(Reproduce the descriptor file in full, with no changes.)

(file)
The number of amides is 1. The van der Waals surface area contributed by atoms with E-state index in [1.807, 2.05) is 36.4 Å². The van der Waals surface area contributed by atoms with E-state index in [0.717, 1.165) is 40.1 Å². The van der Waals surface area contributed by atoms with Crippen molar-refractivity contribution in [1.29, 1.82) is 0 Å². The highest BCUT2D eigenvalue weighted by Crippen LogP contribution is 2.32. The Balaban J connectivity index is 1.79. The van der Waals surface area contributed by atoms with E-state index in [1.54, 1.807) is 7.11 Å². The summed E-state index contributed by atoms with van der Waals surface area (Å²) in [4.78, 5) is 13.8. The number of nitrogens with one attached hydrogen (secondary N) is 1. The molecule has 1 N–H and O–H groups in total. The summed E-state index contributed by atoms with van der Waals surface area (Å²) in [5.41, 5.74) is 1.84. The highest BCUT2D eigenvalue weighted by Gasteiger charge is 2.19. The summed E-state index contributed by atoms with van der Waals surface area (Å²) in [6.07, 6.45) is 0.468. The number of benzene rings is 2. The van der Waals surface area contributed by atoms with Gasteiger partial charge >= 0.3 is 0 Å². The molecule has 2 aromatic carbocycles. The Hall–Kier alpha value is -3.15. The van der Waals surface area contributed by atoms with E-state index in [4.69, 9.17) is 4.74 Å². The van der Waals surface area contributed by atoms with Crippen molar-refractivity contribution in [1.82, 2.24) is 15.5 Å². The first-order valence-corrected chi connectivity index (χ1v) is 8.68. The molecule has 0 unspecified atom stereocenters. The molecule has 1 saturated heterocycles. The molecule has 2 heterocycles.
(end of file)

The number of amides is 1. The van der Waals surface area contributed by atoms with E-state index in [1.807, 2.05) is 36.4 Å². The van der Waals surface area contributed by atoms with E-state index in [0.717, 1.165) is 40.1 Å². The van der Waals surface area contributed by atoms with Crippen molar-refractivity contribution in [1.29, 1.82) is 0 Å². The highest BCUT2D eigenvalue weighted by Crippen LogP contribution is 2.32. The Balaban J connectivity index is 1.79. The van der Waals surface area contributed by atoms with E-state index in [1.54, 1.807) is 7.11 Å². The summed E-state index contributed by atoms with van der Waals surface area (Å²) in [4.78, 5) is 13.8. The number of nitrogens with one attached hydrogen (secondary N) is 1. The molecule has 1 N–H and O–H groups in total. The summed E-state index contributed by atoms with van der Waals surface area (Å²) in [5.41, 5.74) is 1.84. The highest BCUT2D eigenvalue weighted by Gasteiger charge is 2.19. The summed E-state index contributed by atoms with van der Waals surface area (Å²) in [6.07, 6.45) is 0.468. The number of benzene rings is 2. The van der Waals surface area contributed by atoms with Gasteiger partial charge >= 0.3 is 0 Å². The molecule has 2 aromatic carbocycles. The Hall–Kier alpha value is -3.15. The van der Waals surface area contributed by atoms with E-state index in [4.69, 9.17) is 4.74 Å². The van der Waals surface area contributed by atoms with Crippen molar-refractivity contribution in [1.82, 2.24) is 15.5 Å². The first-order valence-corrected chi connectivity index (χ1v) is 8.68. The molecule has 0 unspecified atom stereocenters. The molecule has 1 saturated heterocycles. The molecule has 2 heterocycles.